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Stoke Central by-election: Brexit and other issues that could swing the vote

Voters in Stoke-on-Trent Central will choose their replacement for Tristram Hunt next week. Can Ukip's Paul Nuttall usurp Labour?

Stoke-on-Trent has been dubbed the Brexit capital of Britain - and with good reason. Almost 70 per cent of voters in the Staffordshire city voted to leave the EU last June, and Ukip leader Paul Nuttall hopes to harness the anti-EU - and anti-Westminster - sentiment that drove that crushing majority into a by-election victory. Meanwhile, Labour's candidate Gareth Snell has attracted unwanted media attention for his unsavoury past tweets about women

Labour, however, have reason to be optimistic. Tristram Hunt, who has vacated the seat for a cushy job at the Victoria & Albert Museum, was the only latest in a string of Labour MPs to hold the seat since 1935. Despite Snell's online embarrassments, the row over the veracity of Ukip leader Paul Nuttall's Hillsborough recollections has given Labour hope that they can mount a successful defence of the 5,179 majority they won in 2015. But what are the key issues at stake in the Potteries?

Brexit

Stoke's 69.4 per cent vote for Leave - the highest of any city in the UK - was chief among the factors that encouraged Nuttall to ditch his original plan to stand for Andy Burnham's seat if, as expected, he wins the Manchester mayoral election. The Ukip leader's party have pledged to fight for a "speedy Brexit" if elected, and this week splashed out on a new billboard campaign, which warns voters that the Labour leader Jeremy Corbyn will - somehow - keep them in the EU. Anxiety over migration is front and centre of their campaign - the posters promise border control and priority for local people on housing waiting lists.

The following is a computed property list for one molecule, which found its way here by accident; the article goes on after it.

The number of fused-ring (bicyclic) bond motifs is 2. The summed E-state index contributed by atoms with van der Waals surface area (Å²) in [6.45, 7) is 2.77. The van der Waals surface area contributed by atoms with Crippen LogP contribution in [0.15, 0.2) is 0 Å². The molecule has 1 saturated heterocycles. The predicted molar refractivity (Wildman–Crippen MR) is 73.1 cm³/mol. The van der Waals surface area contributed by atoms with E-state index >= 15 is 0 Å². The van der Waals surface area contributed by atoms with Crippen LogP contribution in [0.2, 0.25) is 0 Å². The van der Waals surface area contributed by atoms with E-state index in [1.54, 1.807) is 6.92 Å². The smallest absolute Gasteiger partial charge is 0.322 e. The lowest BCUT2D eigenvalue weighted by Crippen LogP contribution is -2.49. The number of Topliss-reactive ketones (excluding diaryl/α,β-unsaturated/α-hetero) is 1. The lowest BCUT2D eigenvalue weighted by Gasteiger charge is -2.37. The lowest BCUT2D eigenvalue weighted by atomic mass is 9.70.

Labour's choice of a vocal Remainer as their candidate - Snell called Brexit "a massive pile of shit" in a sweary tweet last year - has left them at pains to convince the electorate that the Ukip caricature of their stance is wrong. The party is making much of the fact that its other two Stoke MPs, Ruth Smeeth and Rob Flello, both voted in favour of Article 50 last week.

Snell is pushing for a "plan that works for the Potteries". His focus on jobs and the economy could yet pay off: the British Ceramics Federation, which has its headquarters in the city and represents an industry that remains a big employer, has called, like Labour, for tariff-free access to the single market. The party is essentially pitching itself as a safe bet to avowed Brexiteers. In a city once known as a BNP hotspot (the far-right party had nine councillors here as recently as 2009), it is perhaps not surprising that Labour has featured the cross of St George on its campaign material, but the move has nevertheless caused some unease. 

Turnout

The electoral picture is complicated by the fact that that turnout on 23 June was 65.7 per cent, compared with just 49.9 per cent - the lowest of any seat in the country - in 2015. Recent polls have shown that Remain voters are more likely to turn out, which has given the Lib Dems hope they can pull off something of an upset (past results also suggest that the lower the turnout, the less likely a Ukip win).

Unlike in previous years, the local Lib Dem branch is running a fully-staffed campaign. It hopes to cash in on disenchantment with Labour's Brexit stance in areas of the city populated by students and public sector workers (such as Penkhull & Stoke, Hartshill, and Shelton). Their candidate, local cardiologist Zulfiqar Ali, is, like 15 per cent of the constituency's population, of Kashmiri origin. This could also prove a boon for their campaign.

Lib Dem campaigners are quietly confident they can finish second, above Ukip, if Labour holds the seat. The party finished second in 2010, and its canvassing returns show significant numbers of voters returning from the party - not just from Labour, but also from the Tories and Ukip. 

The NHS